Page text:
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Trump's First 100 Days: Too Soon To Claim Big Job Gains?

President Trump addresses a crowd at Boeing's facilities in North Charleston, S.C., on Feb. 17.
Sean Rayford
Getty Images
President Trump addresses a crowd at Boeing's facilities in North Charleston, S.C., on Feb. 17.

President Trump has said over and over that creating jobs is at the top of his agenda. It may seem unfair to judge his progress on this goal in his first 100 days, but Trump has opened the door to scrutiny by making his own assertions on job creation.

During a White House meeting with CEOs on April 11, Trump claimed his administration had already created over 600,000 jobs.

"You see what's going on. You see the numbers," he said. "We've created over 600,000 jobs already in a very short period of time, and it's going to really start catching on now because some of the things that we've done are big league and they are catching on."

Since the beginning of the year, the Labor Department says, the U.S. has created 533,000 jobs. Of course, Trump only took office on Jan. 20, and the January numbers are generally attributed to the outgoing president, because the new president hasn't had a chance to put his policies in place.

So, at most Trump could take credit for 219,000 jobs in February and 98,000 in March. That's a total of about 317,000 — about half his original claim. (The White House website now touts "over 500,000 new jobs.")

And there's a good argument to be made that presidents shouldn't take credit for a role in job creation until well into their first term, after they've had a chance to influence the course of events with policies or leadership. Trump has announced a number of executive actions that he says will help create U.S. jobs, but so far the effect of those actions has been minimal.

Economist Douglas Holtz-Eakin, a former director of the Congressional Budget Office and top economic adviser to Sen. John McCain's presidential campaign, points out that Trump inherited an economy near full employment.

"That's a very different world than his predecessor Barack Obama entered," says Holtz-Eakin. Obama faced "hundreds of thousands of jobs lost every month," and so "a lot of job creation needed to be done." Obama managed to get a big stimulus package through Congress, along with taking additional action to rescue automakers during his first 100 days.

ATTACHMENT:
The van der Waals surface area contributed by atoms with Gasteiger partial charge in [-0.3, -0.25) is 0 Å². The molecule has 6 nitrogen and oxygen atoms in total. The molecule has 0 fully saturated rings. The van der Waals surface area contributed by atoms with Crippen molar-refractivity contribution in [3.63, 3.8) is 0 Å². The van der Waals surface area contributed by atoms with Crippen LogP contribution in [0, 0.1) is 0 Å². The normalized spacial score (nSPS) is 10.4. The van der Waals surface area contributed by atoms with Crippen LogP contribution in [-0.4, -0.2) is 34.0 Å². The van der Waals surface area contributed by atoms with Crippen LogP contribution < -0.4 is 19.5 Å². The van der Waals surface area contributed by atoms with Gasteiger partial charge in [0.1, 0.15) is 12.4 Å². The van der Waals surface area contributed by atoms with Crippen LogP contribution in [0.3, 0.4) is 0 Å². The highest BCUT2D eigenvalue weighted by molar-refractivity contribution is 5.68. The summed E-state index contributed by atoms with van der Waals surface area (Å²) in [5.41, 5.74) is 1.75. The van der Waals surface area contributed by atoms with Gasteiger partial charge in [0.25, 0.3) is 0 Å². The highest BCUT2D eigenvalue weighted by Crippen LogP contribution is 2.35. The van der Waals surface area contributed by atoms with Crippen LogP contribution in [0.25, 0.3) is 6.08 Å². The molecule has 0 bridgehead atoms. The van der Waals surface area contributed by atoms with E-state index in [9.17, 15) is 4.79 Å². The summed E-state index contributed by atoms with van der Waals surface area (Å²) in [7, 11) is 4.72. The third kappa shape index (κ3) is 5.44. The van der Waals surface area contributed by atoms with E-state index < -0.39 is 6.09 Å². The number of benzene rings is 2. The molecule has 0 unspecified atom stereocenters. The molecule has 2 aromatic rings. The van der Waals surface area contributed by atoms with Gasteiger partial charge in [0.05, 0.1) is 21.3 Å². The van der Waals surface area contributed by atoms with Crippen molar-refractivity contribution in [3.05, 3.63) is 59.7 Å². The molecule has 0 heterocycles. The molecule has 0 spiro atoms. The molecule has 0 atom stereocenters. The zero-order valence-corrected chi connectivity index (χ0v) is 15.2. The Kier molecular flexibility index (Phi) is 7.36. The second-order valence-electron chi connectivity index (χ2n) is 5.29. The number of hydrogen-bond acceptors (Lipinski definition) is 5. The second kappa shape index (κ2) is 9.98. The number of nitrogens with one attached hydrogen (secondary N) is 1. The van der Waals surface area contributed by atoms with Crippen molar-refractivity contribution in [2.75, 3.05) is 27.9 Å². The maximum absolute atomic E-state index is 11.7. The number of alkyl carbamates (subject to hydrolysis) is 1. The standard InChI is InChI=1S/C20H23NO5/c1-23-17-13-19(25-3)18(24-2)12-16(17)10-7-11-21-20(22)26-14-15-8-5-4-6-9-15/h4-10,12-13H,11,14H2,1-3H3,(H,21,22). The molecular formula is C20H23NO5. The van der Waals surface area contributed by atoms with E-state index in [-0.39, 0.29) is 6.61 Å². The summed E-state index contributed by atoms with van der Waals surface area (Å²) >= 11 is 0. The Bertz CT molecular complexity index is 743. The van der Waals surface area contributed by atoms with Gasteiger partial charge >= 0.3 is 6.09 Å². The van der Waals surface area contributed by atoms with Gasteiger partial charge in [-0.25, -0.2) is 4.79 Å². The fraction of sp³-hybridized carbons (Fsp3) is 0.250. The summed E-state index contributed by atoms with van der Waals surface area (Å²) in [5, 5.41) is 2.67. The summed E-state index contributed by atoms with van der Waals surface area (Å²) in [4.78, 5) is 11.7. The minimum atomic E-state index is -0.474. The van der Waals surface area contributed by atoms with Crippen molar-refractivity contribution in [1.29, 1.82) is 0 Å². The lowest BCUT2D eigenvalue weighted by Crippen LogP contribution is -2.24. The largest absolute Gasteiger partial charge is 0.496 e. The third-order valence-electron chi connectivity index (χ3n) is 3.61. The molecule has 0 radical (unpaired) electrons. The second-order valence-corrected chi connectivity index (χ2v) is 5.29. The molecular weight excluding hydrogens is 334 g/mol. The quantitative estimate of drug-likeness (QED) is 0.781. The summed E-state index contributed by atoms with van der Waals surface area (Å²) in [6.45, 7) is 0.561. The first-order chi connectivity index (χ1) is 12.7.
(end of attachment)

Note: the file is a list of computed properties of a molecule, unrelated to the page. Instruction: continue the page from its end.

But, Holtz-Eakin says, "the task is different now." Trump's job is not faster job creation, but switching the focus to boosting the productivity of workers, which could support higher wages and make incomes grow more rapidly, Holtz-Eakin says. That will require passing complex plans like business tax reform and health care legislation to replace the Affordable Care Act, also known as Obamacare. Holtz-Eakin says it remains to be seen whether Trump and the Congress can achieve those goals.

What about Trump's flurry of activity during the presidential transition — after he was elected but before he took office? Trump has made a big deal of twisting corporate arms to save U.S. jobs at automakers and companies like Carrier.

In the case of Carrier, about 800 jobs were preserved in one factory. Trump was especially vocal, taking credit for car company announcements that they were expanding factories and adding thousands of workers. However, most of the companies said the expansions were in the works before Trump was elected. Holtz-Eakin says the "direct impacts [of Trump's arm-twisting] were modest."

But Holtz-Eakin does believe Trump's election may have boosted confidence enough at some businesses that they added jobs anticipating a stronger economy and stronger demand for their goods and services. He says the quick rollback of a number of Obama-era regulations also likely boosted the spirits in the business community and led to more hiring. But, Holtz-Eakin says, there's still no hard evidence to back that up.

And, he says, a 100-day report card on job creation really tells us very little about what long-term impact a president will have.

Copyright 2021 NPR. To see more, visit https://www.npr.org.

John Ydstie has covered the economy, Wall Street, and the Federal Reserve at NPR for nearly three decades. Over the years, NPR has also employed Ydstie's reporting skills to cover major stories like the aftermath of Sept. 11, Hurricane Katrina, the Jack Abramoff lobbying scandal, and the implementation of the Affordable Care Act. He was a lead reporter in NPR's coverage of the global financial crisis and the Great Recession, as well as the network's coverage of President Trump's economic policies. Ydstie has also been a guest host on the NPR news programs Morning Edition, All Things Considered, and Weekend Edition. Ydstie stepped back from full-time reporting in late 2018, but plans to continue to contribute to NPR through part-time assignments and work on special projects.